Research and development of innovative energy storage and conversion devices are being actively pursued, such as supercapacitors, metal-air batteries, fuel cells, redox flow batteries, and rechargeable batteries using ions other than lithium ions as carrier ions. This review describes in detail the advantages and disadvantages of magnesium rechargeable batteries using magnesium ions as carrier ions. In addition, the key points of electrolyte development are explained. Furthermore, the progress and future challenges of electrolyte research, one of the most important elements of magnesium rechargeable batteries, are discussed in detail.
The wear rate of the expanded austenite phase formed by low-temperature plasma nitriding treatment determines the lifetime of the treated stainless steel components. In this research, austenitic stainless steel (AISI304) samples were plasma nitrided between 1 h and 24 h at a temperature of 400℃, a pressure of 1.0 Pa (25％ N2 and 75％ H2) gas ambiance. The expanded austenite phase was characterized in thin layers with about the same nitrogen concentration. Characterization of the samples was performed by wavelength dispersive X-ray analysis (WDS) using Electron Probe Micro Analyzer (EPMA), X-ray diffraction (XRD), laser microscopy, and micro-Vickers hardness. The results of our experiments confirm that the wear rate of the expanded austenite phase varies with the depth from the surface. Thin layers of expanded austenitic phase with the same nitrogen concentration but formed under different treatment times showed the same wear rate. As the nitrogen concentration increased, the lattice parameters and compressive residual stresses calculated from the XRD pattern showed a logarithmic increase. The wear rate, on the other hand, decreased exponentially and reached 35 × 10−6 mm3/min at 25 at％. Finally, from the data obtained for the wear rate against the nitrogen concentration, an exponential fitting curve was established to determine the wear rate at any specific depth of the austenitic expanded phase.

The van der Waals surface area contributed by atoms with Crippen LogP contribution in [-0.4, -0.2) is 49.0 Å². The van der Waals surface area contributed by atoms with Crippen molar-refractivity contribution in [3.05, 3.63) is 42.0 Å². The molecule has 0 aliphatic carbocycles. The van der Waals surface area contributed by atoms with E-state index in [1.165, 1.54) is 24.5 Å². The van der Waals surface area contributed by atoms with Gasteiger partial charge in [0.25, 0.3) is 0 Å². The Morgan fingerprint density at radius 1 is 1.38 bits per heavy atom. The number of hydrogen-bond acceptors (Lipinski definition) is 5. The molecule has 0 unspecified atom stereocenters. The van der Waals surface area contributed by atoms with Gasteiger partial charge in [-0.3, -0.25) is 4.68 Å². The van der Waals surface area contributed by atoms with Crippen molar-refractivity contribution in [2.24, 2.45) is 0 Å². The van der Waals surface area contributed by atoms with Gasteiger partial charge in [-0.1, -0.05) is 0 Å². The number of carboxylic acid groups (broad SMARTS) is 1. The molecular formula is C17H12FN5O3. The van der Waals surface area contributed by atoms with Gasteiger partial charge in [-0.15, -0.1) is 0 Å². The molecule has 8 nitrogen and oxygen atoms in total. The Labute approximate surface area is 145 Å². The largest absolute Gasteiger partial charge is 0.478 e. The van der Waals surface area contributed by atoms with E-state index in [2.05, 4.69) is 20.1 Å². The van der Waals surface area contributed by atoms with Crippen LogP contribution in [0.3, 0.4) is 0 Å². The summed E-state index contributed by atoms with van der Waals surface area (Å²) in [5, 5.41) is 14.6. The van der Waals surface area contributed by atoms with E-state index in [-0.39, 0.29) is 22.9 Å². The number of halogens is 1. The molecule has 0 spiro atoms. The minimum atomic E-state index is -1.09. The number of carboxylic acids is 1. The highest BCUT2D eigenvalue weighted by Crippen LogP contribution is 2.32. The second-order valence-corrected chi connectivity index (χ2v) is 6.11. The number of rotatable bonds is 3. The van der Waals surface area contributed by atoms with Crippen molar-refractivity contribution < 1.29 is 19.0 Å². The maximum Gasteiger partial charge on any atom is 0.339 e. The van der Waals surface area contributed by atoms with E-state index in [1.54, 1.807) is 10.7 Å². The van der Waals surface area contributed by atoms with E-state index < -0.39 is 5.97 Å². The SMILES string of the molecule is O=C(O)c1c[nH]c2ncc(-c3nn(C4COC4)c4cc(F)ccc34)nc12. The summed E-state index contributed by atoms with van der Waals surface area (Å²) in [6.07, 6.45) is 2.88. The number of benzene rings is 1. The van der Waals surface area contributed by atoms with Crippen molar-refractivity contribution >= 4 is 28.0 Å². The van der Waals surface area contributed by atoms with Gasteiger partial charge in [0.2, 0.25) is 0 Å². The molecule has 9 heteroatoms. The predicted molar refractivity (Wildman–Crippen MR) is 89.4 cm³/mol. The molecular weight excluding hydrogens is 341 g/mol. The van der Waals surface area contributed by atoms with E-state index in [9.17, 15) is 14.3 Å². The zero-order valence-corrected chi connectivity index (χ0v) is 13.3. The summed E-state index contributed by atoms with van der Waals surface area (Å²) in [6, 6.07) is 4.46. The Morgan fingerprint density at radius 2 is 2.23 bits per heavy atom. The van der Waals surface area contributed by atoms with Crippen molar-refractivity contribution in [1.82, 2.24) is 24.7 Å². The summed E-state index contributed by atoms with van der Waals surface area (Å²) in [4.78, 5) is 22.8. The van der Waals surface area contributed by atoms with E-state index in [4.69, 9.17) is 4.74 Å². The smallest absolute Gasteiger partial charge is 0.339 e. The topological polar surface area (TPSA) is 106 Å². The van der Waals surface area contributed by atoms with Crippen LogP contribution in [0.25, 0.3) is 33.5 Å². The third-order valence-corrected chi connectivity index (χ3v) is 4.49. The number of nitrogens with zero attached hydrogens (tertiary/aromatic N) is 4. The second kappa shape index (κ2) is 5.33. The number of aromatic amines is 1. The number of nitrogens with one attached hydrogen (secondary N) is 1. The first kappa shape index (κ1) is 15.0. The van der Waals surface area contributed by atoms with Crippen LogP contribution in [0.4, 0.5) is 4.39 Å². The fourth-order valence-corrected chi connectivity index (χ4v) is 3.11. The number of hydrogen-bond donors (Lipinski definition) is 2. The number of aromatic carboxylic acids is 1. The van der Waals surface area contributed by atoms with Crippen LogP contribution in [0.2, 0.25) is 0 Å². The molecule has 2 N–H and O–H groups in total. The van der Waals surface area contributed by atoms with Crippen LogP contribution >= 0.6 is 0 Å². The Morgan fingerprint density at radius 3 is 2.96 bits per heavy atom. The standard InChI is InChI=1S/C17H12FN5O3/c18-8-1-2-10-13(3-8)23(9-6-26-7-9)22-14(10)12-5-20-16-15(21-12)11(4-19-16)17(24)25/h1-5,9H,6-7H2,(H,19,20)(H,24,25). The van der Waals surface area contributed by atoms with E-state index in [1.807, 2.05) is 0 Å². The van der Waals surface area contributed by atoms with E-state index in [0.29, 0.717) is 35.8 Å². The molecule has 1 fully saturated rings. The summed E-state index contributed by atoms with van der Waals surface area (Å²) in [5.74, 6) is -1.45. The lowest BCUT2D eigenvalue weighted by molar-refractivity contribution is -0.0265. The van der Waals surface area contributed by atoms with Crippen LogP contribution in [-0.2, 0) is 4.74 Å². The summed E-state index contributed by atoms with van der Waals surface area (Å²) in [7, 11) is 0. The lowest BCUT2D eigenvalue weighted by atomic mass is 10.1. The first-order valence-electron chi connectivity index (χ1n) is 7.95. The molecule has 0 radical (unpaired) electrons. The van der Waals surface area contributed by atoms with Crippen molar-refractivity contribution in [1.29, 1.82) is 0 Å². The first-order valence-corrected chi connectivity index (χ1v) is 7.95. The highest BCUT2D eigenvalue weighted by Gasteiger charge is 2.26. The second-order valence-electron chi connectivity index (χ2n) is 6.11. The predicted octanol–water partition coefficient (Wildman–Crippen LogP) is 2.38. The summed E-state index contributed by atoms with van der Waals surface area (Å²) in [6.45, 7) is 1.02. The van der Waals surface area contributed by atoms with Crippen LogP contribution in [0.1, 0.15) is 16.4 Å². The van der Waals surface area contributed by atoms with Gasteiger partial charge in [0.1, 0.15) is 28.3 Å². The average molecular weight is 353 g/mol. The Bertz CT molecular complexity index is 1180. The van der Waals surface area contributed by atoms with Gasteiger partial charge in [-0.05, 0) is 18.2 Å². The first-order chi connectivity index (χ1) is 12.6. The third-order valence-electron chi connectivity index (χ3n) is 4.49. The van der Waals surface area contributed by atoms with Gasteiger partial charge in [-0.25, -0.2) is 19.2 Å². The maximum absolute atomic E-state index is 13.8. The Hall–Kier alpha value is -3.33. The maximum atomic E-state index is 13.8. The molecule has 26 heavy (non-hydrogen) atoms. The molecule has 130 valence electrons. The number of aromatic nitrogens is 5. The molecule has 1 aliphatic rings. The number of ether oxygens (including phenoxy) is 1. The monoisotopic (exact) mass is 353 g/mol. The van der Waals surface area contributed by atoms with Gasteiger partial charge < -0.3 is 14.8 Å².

Amounts of segregation at grain boundaries of Mg-0.05at％X (X = Al, Bi, Ca, Ce, Gd, Nd, Y, Zn, Zr) alloys were calculated by using the Hillert’s grain boundary phase model. As a result, relatively high grain boundary segregation was obtained in each case of Ca, Ce, Nd, Y and Zn. In addition, the basal plane texture and Erichsen value of the alloys were experimentally investigated, which exhibits a similar tendency to the previous experiments, i.e., the Erichsen value decreases with decreasing basal texture intensity. High-angle annular dark-field STEM (HAADF-STEM) analysis of the Mg-0.4Nd (mass％) and Mg-0.2Y (mass％) sheets elucidated that the uniform grain boundary segregation was detected in Mg-0.4Nd, while the localized and scattered segregation region was observed at grain boundary in Mg-0.2Y. These segregation behaviors were explained by the concept of critical element concentration proposed by Griffiths. An un-recrystallized grain microstructure with high lattice distortion was observed in Mg-0.4Nd in Scanning Electron Microscope - Electron Back-Scatter Diffraction (SEM-EBSD) analysis, which leads to a possibility that the grain boundary segregation of Nd contributes to the suppression of recrystallization during rolling. As the strong correlation was observed between the calculated grain boundary segregation and the experimental basal texture intensity, the amount of grain boundary segregation is a useful parameter for describing basal texture intensity of binary Mg alloys.
Electrical resistivity and Vickers hardness of Alloy 625 due to cold rolling were measured, and, discussed with the microstructural change obtained using electron backscattered diffraction and X-ray diffraction. Both increase in dislocation density and grain subdivision due to rolling was observed. Although the electrical resistivity of the normal pure metals increases with increasing the rolling reduction, that of Alloy 625 initially decreased with increasing the rolling reduction of 70％. Then, the electrical resistivity slightly increased with increasing the rolling reduction of 80％. Up to the rolling reduction of 70％, the reduction of electrical resistivity is associated with K effect, which is the destroy of the short-range ordered domain due to the plastic deformation. On the other hand, Vickers hardness increased with increasing the rolling reduction. It was associated with the contribution of grain refinement, dislocation, solid solution, and sort-range order strengthening.